hargreaves lansdown believes cautious investors will make it fairly hard to raise monies
A number of VCTs are preparing to come back to the market in the search of new funds and shareholders, however few look likely to raise significant assets.
Hargreaves Lansdown has identified five that are definitely returning, along with one very probable and three likely candidates.
The opportunity to investors is inviting Hargreaves' VCT specialist Ben Yearsley believes, with many early stage companies being starved of development capital as former backers have become risk averse in falling markets and a slowing economy.
The group believes that after two and a half years of struggling markets banks are no longer willing to back risky start-ups, leaving venture capitalists in an increasingly strong position to strike ever more favourable deals.
Despite this, Yearsley said, the low amount of interest the market is likely to generate will make life hard for venture capital groups to attract money in some cases to top up very small VCTs which failed to attract investors during the last tax year.
Yearsley estimates VCTs will attract less than £100m in the current tax year, making it important for investors to commit assets to trusts that are large enough to operate properly diversified portfolios. 'This is bad news for any one launching a VCT as it will be hard to get money through the doors,' Yearsley said. 'Many IFAs will be best advised to invest in top ups for their clients, as this will ensure a decent size portfolio with a good spread of investments.'
Launches include the recent Matrix-marketed Cornerstone VCT, managed by GLE, which has an emphasis on producing good dividend yield and aims to raise £20m.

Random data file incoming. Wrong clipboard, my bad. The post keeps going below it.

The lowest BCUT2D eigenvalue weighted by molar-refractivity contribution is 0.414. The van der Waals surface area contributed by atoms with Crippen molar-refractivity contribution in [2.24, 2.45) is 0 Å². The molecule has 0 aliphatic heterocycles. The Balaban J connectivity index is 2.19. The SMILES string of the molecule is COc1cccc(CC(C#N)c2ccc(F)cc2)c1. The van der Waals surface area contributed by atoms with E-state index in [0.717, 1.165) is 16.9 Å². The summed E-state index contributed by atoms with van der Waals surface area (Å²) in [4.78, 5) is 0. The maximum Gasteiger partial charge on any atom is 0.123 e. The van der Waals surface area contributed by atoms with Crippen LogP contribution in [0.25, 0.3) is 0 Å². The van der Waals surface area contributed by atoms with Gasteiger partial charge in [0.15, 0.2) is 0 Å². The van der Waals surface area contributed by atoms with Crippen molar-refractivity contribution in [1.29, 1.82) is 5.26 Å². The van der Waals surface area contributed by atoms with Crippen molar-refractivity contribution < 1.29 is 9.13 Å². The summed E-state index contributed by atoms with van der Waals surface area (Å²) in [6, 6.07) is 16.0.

Part of the problem for fund raising for VCTs is the continued perception that they are primarily tax planning vehicles, something Yearsley believes the groups should begin to move away from.
He said: 'This year should be a great year to make an investment but unfortunately most clients will be not want to go in due to perceived risk. In addition, most VCTs will concentrate marketing literature on capital gains and tax when investors should be investing for the investment opportunity, not because they have a gain to roll in.'
Groups offering top-up options include Close Development looking for £20m, Baronsmead 1 seeking £15m, Electra aiming for £10-15m, Pennine Aim 1 seeking £10m, while Quester is seeking top-up assets for Q5 VCT and Northern 3 has told Hargreaves it is considering seeking further assets later this year or early next.
Hargreaves also expects the £25m Teather & Greenwood Aim VCT, £7m Bioscience VCT and £7m ProVen Media all need to increase the assets they have to manage and will almost certainly return to the market. The British Smaller Companies Tech 2 VCT is also expected to seek to top up assets.
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